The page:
|Caltrans is seeking public input on the draft California Transportation Plan 2040 (CTP 2040) that identifies future multimodal mobility transportation needs and reduces greenhouse gas emissions.|
Bring your ideas and prepare to engage.
The California Transportation Plan (CTP) is a statewide, long-range transportation plan that will guide transportation decisions and investments in the 21st Century. The CTP provides a policy framework for meeting statewide transportation needs. It defines goals, policies, and strategies to achieve our collective vision for California's transportation future. The plan envisions a sustainable system that improves mobility and enhances our quality of life. Key to this vision is considering "the 3 E's" - a prosperous economy, quality environments, and social equity - in all transportation decisions.
Achieving the vision will take considerable effort. All transportation providers and system users are encouraged to be partners in helping to make the CTP a reality. Communities must plan and use their land wisely, transportation providers must manage the system efficiently, and users must choose services carefully.
The current focus is to review and update the CTP for a 2040 planning horizon by incorporating elements of previous plans and integrating new recommendations. Ongoing community outreach through an interactive website as well as workshops and focus groups throughout the State will be important elements of the plan's development. By collaborating with us, the public can influence the content of the final plan and, ultimately, decisions about investing transportation dollars.
To offer your input on the California Transportation Plan, and to download the fact sheet with the who, what, when, why, and how, please go to www.californiatransportationplan2040.org.
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Oakland, CA 94607
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Comments from 350 Bay Area for the California Transportation Plan (CTP) workshop—
March 26, 2015, Oakland
350 Bay Area is an activist organization, working for deep reductions in carbon pollution in the San Francisco Bay Area & beyond. We are working extensively with the Bay Area Air Quality Management District to achieve an 80% reduction in fixed sources of greenhouse gases (GHGs), and we hope to work with Caltrans, the Air Resource Board (CARB), and the Metropolitan Transportation Commission (MTC) to do the same with transportation.
Caltrans is to be commended for excellent work in producing the CTP, a groundbreaking document. In particular, the plan successfully shows how to achieve the state’s goal of an 80% reduction in GHGs from transportation. The CTP is a clear example of how California is leading the way in the fight to stop climate change.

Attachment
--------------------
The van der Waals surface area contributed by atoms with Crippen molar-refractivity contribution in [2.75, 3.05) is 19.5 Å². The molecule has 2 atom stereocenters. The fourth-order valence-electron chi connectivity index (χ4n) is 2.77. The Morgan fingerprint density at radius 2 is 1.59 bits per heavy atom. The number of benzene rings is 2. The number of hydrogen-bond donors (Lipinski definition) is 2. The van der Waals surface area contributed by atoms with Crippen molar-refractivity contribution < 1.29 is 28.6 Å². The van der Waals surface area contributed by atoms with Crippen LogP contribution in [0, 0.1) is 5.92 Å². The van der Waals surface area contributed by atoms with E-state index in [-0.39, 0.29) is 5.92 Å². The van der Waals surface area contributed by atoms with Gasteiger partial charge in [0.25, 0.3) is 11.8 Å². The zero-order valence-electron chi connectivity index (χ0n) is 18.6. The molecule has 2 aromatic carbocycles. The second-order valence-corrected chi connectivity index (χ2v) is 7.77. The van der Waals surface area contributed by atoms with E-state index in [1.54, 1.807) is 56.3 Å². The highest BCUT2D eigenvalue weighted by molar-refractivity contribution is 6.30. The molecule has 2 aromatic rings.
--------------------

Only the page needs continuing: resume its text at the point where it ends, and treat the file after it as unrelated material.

The plan has a logical three step approach to reduce GHGs:
Alternative 1. Existing plans—The CTP starts with Sustainable Communities Strategies as mandated by SB375. These are good plans, and they do stop the increase in GHGs, but they do not achieve the significant reductions in GHGs that are needed.
Alternative 2. This adds more aggressive pricing, transit, car sharing, biking, walking, and other strategies. Altogether these aggressive strategies result in a projected 21% reduction in GHGs.
Alternative 3. This practically eliminates emissive (fossil fuel driven) vehicles and assumes a mix of zero emission vehicles to get the 80% reduction goal.
Below are our comments on the draft plan:
1. We strongly support the plan’s 80% goal, and we will urge MTC to adopt this goal and the plan’s overall three step approach as well.
2. The plan needs to be more than “aspirational” document. There needs to be a feasibility analysis of what measures are realistic—both technically and politically. With that in mind, here are some suggestions:
—Ride sharing/car sharing. We believe that California can harness smart phone technology to connect riders with vehicles and with other drivers, especially if there are incentives for participation. The CTP only projects a 2.9% VMT reduction from carpooling and 1.1% for car sharing. This suggests an increase in vehicle occupancy from 1.3 persons/vehicle to 1.35 persons/vehicle. We feel California can do much better than that, combining incentives and education (see #7 below).
—Electric vehicles—CARB calls for all Zero Emission Vehicles by 2040, but why wait that long—why not aim for 2030 or even 2020? California should be leading the way. And why does page 125 list incentives for ZEVs and alternative fuels as " LONG-RANGE"? Some of these incentives are already in place and should be continued (e.g. federal and state tax credits, HOV lane access, no gas tax). The CTP predicts that “ZEVs will represent 12% of total sales by 2030”. However, ZEVs and Plug-in Hybrid Electric Vehicles (PHEVs) were already 3% of sales in 2014. With continued incentives and public education, this 12% total should be reached much earlier than 2030.